AG Bot held that the CJ should adopt a uniform interpretation of the requirements relating to the identity of the goods or services such that the description was clear and precise to trade mark offices and third parties. Such clarity and precision required that the descriptions used in trade mark applications be intelligible and unambiguous. Although an applicant could possibly meet this criteria by using the general class headings, this was not the case in relation to all such class headings. As such Communication No. 4/03 of the President of OHIM stating that use of the general class heading was a claim to all goods or services within that class did not make it possible to determine the substantive scope of protection sought with the necessary accuracy.


CIPA applied for registration of the trade mark “IP TRANSLATOR” for “Education; providing of training, entertainment, sporting and cultural activities” in Class 41 of the Nice Classification. The UK IPO extended the examination of the application to all the goods and services included in class 41, including, translation services and refused the application on the grounds of descriptiveness. CIPA appealed the decision on the basis that the specification of the application did not cover or refer to translation services.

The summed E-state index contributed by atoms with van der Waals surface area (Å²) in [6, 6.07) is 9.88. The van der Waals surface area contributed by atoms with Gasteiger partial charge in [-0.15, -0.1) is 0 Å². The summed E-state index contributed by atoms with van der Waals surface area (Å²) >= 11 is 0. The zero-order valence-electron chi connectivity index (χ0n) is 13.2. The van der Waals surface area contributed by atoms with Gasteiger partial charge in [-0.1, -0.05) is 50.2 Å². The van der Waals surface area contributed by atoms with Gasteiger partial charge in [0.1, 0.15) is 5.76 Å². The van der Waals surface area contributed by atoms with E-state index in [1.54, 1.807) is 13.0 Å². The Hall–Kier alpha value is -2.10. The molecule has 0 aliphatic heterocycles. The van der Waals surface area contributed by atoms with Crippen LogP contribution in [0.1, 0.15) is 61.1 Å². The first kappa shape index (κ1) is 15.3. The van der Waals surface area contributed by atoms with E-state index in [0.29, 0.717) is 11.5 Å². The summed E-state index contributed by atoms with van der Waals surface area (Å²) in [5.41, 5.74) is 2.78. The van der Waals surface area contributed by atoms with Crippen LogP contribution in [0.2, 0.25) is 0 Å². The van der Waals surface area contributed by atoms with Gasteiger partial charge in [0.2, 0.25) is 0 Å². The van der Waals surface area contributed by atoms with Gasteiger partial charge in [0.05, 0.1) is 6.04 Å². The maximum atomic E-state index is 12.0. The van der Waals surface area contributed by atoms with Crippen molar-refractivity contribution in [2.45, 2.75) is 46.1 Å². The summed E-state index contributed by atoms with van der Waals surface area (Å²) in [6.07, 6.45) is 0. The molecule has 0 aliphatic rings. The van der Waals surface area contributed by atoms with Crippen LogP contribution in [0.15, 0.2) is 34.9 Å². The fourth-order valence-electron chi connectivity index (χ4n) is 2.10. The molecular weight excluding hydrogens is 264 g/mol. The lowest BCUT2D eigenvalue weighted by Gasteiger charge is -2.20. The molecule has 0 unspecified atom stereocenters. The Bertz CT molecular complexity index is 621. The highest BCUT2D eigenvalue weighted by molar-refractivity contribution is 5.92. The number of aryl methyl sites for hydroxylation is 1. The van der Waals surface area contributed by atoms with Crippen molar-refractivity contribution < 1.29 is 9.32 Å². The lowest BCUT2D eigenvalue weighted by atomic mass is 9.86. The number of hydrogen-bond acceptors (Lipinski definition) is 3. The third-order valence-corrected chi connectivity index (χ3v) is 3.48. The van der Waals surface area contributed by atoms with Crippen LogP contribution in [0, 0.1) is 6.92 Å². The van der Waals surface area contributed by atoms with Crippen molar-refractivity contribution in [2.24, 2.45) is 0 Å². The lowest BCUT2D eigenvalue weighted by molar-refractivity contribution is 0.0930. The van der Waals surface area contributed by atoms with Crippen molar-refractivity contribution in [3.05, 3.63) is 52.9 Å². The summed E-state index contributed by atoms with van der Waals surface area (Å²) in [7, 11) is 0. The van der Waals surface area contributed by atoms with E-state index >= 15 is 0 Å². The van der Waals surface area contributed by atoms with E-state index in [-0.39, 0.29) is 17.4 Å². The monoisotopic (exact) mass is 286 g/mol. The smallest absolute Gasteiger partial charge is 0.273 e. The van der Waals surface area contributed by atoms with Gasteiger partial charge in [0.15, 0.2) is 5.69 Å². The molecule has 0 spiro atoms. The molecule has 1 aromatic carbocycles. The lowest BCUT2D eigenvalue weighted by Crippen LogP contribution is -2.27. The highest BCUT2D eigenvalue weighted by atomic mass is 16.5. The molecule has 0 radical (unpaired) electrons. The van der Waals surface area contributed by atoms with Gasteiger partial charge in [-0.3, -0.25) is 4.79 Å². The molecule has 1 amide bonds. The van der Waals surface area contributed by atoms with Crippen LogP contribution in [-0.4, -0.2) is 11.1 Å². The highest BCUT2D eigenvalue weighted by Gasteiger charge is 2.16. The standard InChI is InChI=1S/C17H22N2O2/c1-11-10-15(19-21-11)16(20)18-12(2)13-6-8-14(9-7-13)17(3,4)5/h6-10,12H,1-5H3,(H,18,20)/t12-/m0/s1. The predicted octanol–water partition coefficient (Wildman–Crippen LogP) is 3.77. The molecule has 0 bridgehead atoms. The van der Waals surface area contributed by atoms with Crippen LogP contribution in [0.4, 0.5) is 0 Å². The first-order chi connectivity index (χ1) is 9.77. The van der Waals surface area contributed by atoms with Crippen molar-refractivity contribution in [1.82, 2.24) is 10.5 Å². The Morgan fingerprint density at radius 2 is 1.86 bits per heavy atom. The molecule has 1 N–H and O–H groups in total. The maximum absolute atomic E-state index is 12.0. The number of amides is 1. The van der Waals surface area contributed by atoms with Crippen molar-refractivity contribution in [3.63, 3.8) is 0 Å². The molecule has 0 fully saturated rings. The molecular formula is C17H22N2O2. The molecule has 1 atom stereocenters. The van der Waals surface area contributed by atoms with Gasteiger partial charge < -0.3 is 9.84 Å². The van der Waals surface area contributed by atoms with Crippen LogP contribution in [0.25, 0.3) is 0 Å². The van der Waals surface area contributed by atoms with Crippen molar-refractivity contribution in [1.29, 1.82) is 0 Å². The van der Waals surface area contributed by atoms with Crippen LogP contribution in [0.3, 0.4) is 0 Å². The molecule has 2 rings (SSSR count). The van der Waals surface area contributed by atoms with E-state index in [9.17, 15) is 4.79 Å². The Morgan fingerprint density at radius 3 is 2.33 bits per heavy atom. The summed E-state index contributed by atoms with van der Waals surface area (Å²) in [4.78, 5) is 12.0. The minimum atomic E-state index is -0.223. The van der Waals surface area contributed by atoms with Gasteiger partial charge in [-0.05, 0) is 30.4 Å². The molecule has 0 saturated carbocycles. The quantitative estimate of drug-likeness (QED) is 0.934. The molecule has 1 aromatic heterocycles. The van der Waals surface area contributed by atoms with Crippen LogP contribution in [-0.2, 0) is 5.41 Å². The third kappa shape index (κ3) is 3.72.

The AP stayed the proceedings and referred three questions which queried the degree of clarity and precision required for the identification of the various goods or services covered by the trade mark application. The AP queried whether it was permissible to use the class headings of the Nice Classification to identify such goods and services and if so, could the use of the class headings be construed as covering all goods or services in that class in accordance with Communication No. 4/03.

Identification of the goods and services in a trade mark application